China’s Singles Day on November 11 is the world’s largest global 24-hour online shopping event, with over 1 billion products ordered and delivered in the last year. Originally created by the online retailer Alibaba, gross merchandise value reached over $30 billion US dollars, double that of Black Friday and Cyber Monday combined. Health products are forecasted to be the best-selling products this year given the Covid-19 Pandemic. In 2021, best-selling products included pet foods, health care, electronics, and beauty products, with over a 3,000% increase in men’s beauty products.
Chinese consumers, who already purchase about 30% of the nation’s retail purchases online, have become more reliant on e-commerce. Chinese consumers are proving to be resilient and remain a strong force not just in China, but internationally. These urban consumers are the main driver within the Chinese economy, with their spending contributing to more than 60% of national GDP growth. China’s international spending on luxury goods has increased tremendously in the past 10 years, with China accounting for 35% of all global luxury goods purchased.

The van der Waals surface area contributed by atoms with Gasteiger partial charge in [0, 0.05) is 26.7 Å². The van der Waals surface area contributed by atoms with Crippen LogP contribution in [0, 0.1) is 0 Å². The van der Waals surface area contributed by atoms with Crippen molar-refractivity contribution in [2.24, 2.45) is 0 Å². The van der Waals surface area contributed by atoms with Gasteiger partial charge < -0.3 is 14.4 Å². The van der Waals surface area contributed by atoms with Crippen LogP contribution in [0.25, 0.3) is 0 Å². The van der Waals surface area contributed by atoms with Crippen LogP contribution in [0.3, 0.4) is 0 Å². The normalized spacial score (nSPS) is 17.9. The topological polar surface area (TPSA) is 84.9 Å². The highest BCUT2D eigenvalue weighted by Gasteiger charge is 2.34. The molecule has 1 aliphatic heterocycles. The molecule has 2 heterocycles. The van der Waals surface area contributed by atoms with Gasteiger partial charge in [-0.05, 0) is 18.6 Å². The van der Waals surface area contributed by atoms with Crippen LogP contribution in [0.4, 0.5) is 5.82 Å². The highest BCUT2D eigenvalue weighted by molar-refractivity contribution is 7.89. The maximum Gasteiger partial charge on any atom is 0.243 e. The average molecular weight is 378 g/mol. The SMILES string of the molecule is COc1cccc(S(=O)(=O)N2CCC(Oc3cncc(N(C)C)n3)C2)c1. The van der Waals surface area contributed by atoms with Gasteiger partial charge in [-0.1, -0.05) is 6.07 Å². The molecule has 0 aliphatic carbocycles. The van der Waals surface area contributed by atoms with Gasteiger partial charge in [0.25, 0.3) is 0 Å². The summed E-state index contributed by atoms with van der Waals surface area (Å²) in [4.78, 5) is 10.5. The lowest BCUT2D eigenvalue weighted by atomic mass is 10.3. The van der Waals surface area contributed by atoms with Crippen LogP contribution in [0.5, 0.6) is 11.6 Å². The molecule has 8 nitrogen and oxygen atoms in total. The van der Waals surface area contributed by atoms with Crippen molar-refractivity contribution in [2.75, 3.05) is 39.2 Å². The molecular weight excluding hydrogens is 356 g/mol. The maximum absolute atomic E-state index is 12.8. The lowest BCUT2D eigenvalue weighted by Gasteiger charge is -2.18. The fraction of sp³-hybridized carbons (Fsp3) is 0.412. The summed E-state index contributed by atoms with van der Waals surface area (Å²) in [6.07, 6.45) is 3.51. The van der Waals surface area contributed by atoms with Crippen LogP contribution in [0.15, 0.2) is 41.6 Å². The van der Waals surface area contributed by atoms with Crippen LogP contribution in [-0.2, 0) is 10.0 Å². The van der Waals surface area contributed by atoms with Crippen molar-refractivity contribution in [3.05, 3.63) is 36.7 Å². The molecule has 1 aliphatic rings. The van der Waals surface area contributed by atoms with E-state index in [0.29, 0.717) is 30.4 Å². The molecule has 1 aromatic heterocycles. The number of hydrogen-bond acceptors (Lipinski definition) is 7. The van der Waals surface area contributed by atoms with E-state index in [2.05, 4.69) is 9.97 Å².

Young, free-spending consumers in mid-tier and lower-tier cities are today’s growth engine in China. This vital group of consumers is not affected by slowing economic growth and rising cost of living and they have a massive impact on spending growth. A large majority of these consumers are seeking a healthier lifestyle, which brings opportunities for companies to redefine the healthcare products industry. Higher-end Chinese brands are increasingly appealing to consumers, who want to connect with their culture and see these brands as high-quality and desirable. This brings opportunities for domestic and multinational companies to appeal to the Chinese consumer.
Current trends are showing that the Chinese consumer is resilient and confident about the future, and rapid change is now the norm. If trends continue to play out, China’s private consumption is set to more than double by 2030.